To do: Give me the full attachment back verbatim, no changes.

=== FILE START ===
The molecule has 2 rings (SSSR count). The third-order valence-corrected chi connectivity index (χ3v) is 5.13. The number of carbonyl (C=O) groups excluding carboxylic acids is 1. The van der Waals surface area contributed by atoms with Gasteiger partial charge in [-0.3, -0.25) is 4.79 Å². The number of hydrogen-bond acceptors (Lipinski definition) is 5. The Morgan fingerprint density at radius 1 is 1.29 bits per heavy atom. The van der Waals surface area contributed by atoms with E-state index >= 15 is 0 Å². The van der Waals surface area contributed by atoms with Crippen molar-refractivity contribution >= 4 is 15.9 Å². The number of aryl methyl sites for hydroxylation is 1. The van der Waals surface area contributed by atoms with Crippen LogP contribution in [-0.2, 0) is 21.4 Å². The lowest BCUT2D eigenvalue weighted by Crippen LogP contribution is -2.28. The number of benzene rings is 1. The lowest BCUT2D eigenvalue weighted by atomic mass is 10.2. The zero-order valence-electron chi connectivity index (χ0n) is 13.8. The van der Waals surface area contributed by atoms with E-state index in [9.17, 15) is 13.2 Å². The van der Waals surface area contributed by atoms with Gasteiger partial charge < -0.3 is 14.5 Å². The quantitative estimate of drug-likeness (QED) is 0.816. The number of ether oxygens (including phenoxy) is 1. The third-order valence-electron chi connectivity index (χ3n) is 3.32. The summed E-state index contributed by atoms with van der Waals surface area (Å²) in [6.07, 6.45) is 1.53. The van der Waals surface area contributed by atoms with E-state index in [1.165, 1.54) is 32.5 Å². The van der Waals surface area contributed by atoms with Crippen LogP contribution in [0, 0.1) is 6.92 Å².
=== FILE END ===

The molecule has 2 rings (SSSR count). The third-order valence-corrected chi connectivity index (χ3v) is 5.13. The number of carbonyl (C=O) groups excluding carboxylic acids is 1. The van der Waals surface area contributed by atoms with Gasteiger partial charge in [-0.3, -0.25) is 4.79 Å². The number of hydrogen-bond acceptors (Lipinski definition) is 5. The Morgan fingerprint density at radius 1 is 1.29 bits per heavy atom. The van der Waals surface area contributed by atoms with E-state index >= 15 is 0 Å². The van der Waals surface area contributed by atoms with Crippen molar-refractivity contribution >= 4 is 15.9 Å². The number of aryl methyl sites for hydroxylation is 1. The van der Waals surface area contributed by atoms with Crippen LogP contribution in [-0.2, 0) is 21.4 Å². The lowest BCUT2D eigenvalue weighted by Crippen LogP contribution is -2.28. The number of benzene rings is 1. The lowest BCUT2D eigenvalue weighted by atomic mass is 10.2. The zero-order valence-electron chi connectivity index (χ0n) is 13.8. The van der Waals surface area contributed by atoms with E-state index in [9.17, 15) is 13.2 Å². The van der Waals surface area contributed by atoms with Gasteiger partial charge < -0.3 is 14.5 Å². The quantitative estimate of drug-likeness (QED) is 0.816. The number of ether oxygens (including phenoxy) is 1. The third-order valence-electron chi connectivity index (χ3n) is 3.32. The summed E-state index contributed by atoms with van der Waals surface area (Å²) in [6.07, 6.45) is 1.53. The van der Waals surface area contributed by atoms with E-state index in [1.165, 1.54) is 32.5 Å². The van der Waals surface area contributed by atoms with Crippen LogP contribution in [0, 0.1) is 6.92 Å².